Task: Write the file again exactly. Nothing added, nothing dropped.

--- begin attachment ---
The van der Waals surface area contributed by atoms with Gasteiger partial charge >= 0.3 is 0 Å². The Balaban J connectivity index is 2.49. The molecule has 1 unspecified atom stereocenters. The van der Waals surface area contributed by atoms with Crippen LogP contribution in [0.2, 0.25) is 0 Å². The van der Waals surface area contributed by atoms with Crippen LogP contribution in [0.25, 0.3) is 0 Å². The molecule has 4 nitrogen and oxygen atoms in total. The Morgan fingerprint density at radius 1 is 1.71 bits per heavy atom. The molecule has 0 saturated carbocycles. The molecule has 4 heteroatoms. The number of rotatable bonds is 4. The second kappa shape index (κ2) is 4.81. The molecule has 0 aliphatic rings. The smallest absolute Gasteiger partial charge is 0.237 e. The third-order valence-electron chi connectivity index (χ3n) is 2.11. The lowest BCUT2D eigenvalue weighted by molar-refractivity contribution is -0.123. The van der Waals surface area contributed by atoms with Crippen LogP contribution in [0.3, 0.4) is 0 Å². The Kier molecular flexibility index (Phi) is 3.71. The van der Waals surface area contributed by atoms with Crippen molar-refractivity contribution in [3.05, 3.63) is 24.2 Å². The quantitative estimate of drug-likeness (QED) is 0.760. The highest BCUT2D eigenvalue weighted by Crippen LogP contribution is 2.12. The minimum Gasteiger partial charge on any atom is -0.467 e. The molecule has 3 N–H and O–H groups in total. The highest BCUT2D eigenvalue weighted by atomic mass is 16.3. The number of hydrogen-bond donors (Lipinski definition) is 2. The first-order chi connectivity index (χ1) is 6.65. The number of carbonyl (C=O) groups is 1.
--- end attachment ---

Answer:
The van der Waals surface area contributed by atoms with Gasteiger partial charge >= 0.3 is 0 Å². The Balaban J connectivity index is 2.49. The molecule has 1 unspecified atom stereocenters. The van der Waals surface area contributed by atoms with Crippen LogP contribution in [0.2, 0.25) is 0 Å². The van der Waals surface area contributed by atoms with Crippen LogP contribution in [0.25, 0.3) is 0 Å². The molecule has 4 nitrogen and oxygen atoms in total. The Morgan fingerprint density at radius 1 is 1.71 bits per heavy atom. The molecule has 0 saturated carbocycles. The molecule has 4 heteroatoms. The number of rotatable bonds is 4. The second kappa shape index (κ2) is 4.81. The molecule has 0 aliphatic rings. The smallest absolute Gasteiger partial charge is 0.237 e. The third-order valence-electron chi connectivity index (χ3n) is 2.11. The lowest BCUT2D eigenvalue weighted by molar-refractivity contribution is -0.123. The van der Waals surface area contributed by atoms with Crippen LogP contribution in [0.3, 0.4) is 0 Å². The Kier molecular flexibility index (Phi) is 3.71. The van der Waals surface area contributed by atoms with Crippen molar-refractivity contribution in [3.05, 3.63) is 24.2 Å². The quantitative estimate of drug-likeness (QED) is 0.760. The highest BCUT2D eigenvalue weighted by Crippen LogP contribution is 2.12. The minimum Gasteiger partial charge on any atom is -0.467 e. The molecule has 3 N–H and O–H groups in total. The highest BCUT2D eigenvalue weighted by atomic mass is 16.3. The number of hydrogen-bond donors (Lipinski definition) is 2. The first-order chi connectivity index (χ1) is 6.65. The number of carbonyl (C=O) groups is 1.